6. Data Based Deals. Don’t back down from offering deals based on data. Don’t be creepy – like you were when you said you track my every move. But if you don’t become Facebook and you are transparent with what you do with my data, I am more than happy to let you offer me deals based on my data. If you know I love Wonder Woman – offer me a discount to the next movie in the franchise. If you know I always go to theater Z, offer me a discount to the restaurant across the street. Just ask me to opt in to these deal alerts and all will be ok. And you’ll make a fortune while I save a few bucks. This data is gold to you and me. I’d love to stop seeing a million ads for a movie I already know I want to see someday, and with your data and ability to retarget me a year later to see the film I want to see, that day is just around the corner, so use that data smartly.
  7. Watchlists – I used to run this little failed app called Flicklist. We failed for a few reasons, but not because we saw a need for watchlists. Other’s in this space have this now as well (even IMDB has this now), but MoviePass needs to add a Watchlist and remind you when films you want to see are available near you (or online, once they add that service).
  8. Friends – Another Flicklist idea that would still work, was getting recommendations from friends. MoviePass has hinted already that they want to add ratings that are different than RottenTomatoes. At the risk of de-simplifying their clean interface, they should integrate more closely with your Facebook friends and allow you to follow the ratings of your friends. That’s the crucial missing link in the film world today – people care about their friend’s recommendations for films, not the critics or anything else. It’s word of mouth, but make it electronic.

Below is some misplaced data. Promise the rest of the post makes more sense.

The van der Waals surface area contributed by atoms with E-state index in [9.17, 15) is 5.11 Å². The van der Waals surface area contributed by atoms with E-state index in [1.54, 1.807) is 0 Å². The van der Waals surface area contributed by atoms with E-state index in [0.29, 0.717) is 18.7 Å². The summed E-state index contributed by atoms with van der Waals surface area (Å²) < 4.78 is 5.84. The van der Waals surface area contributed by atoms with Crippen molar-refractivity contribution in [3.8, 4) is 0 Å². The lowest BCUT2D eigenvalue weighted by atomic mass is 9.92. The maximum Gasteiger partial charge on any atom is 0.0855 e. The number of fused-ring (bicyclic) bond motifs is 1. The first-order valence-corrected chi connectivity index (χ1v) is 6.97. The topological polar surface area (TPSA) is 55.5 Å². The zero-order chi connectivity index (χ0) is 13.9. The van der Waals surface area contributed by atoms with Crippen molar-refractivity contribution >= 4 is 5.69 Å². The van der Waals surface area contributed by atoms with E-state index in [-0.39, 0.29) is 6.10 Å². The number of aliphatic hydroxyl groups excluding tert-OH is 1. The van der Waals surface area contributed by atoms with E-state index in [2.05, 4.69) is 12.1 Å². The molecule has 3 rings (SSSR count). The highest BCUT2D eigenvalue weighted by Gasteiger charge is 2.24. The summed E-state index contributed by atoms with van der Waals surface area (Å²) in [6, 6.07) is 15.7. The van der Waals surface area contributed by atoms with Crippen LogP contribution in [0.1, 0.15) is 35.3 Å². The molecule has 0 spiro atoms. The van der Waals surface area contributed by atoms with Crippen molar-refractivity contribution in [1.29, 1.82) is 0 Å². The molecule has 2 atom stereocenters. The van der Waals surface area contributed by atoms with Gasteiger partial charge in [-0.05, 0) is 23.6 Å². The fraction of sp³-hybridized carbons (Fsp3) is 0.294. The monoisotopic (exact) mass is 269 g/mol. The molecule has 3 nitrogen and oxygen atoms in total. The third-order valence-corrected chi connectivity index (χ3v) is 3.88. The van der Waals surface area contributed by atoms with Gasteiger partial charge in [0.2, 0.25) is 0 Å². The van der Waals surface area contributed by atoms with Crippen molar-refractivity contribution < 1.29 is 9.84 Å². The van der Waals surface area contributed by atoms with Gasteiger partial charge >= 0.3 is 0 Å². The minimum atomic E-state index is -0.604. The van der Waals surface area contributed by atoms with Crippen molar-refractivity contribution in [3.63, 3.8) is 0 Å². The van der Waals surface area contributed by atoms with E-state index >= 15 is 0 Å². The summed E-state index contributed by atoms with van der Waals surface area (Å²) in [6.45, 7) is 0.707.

9. Hoover up The Data Companies. They already bought MovieFone, which gives them a ton of data. Next, I’d start looking at the other folks who have some great data – many are not technically for sale, but I’d be looking at Atom Tickets; Cinelytics; Letterboxd; Movio (VistaGroup) and anyone else with good audience data analytics.
  10. Film Festival partnerships. Ok, this one isn’t going to make MoviePass a ton of money, and dealing with thousands of film fests isn’t easy, but I’d love to see a day when film fests could offer unsold tickets at a discount – or for free – through MoviePass. They’d fill up a possibly empty theater, promote their overall festival, and possibly gain a future patron. MoviePass would gain a little more street-cred…ok, I can’t pretend MoviePass gains much here, but it would be cool.

Stuff I'm Reading

Doc Cinema is doing just fine in Toronto. Well, duh. Toronto’s citizens drink the cinema pixie-dust, showing up in droves for all things cinema. But while this article doesn’t state it, rumor has it that Hot Doc’s Bloor St cinema is actually kicking the Lightbox’s ass when it comes to actual revenue and success. Whatever the case may be, they’re doing a great job with their festival and cinema, and this article from the Globe breaks down their numbers and their programming strategies. A great read for anyone interested in the state of docs in theaters or arthouse theaters generally.
EyeSlicer Kickstarter. I haven’t supported a Kickstarter for a film in awhile, but I’m a big fan of the team behind the EyeSlicer and they have a new campaign for Season 2 going on now. In addition to making great content and touring it around the country, they’re making a ‘zine and launching a small film fund to help fund radical short films. Gotta respect that. Give em some loot, so they can give it away.
Branded Content is growing faster than advertising, but it’s still a small subset of brand’s overall marketing spend. Approximately $16 Billion dollars is being spent on branded entertainment (versus $550B on advertising more broadly).While this is a small percentage of the overall spend, it’s growing twice as fast as advertising is generally, and much faster than GDP.  The report doesn’t seem to break-down exactly where it’s being spent, but my guess is a fair bit if that is in video content.
This Newsletter:
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Copyright © 2018 Brian Newman, All rights reserved.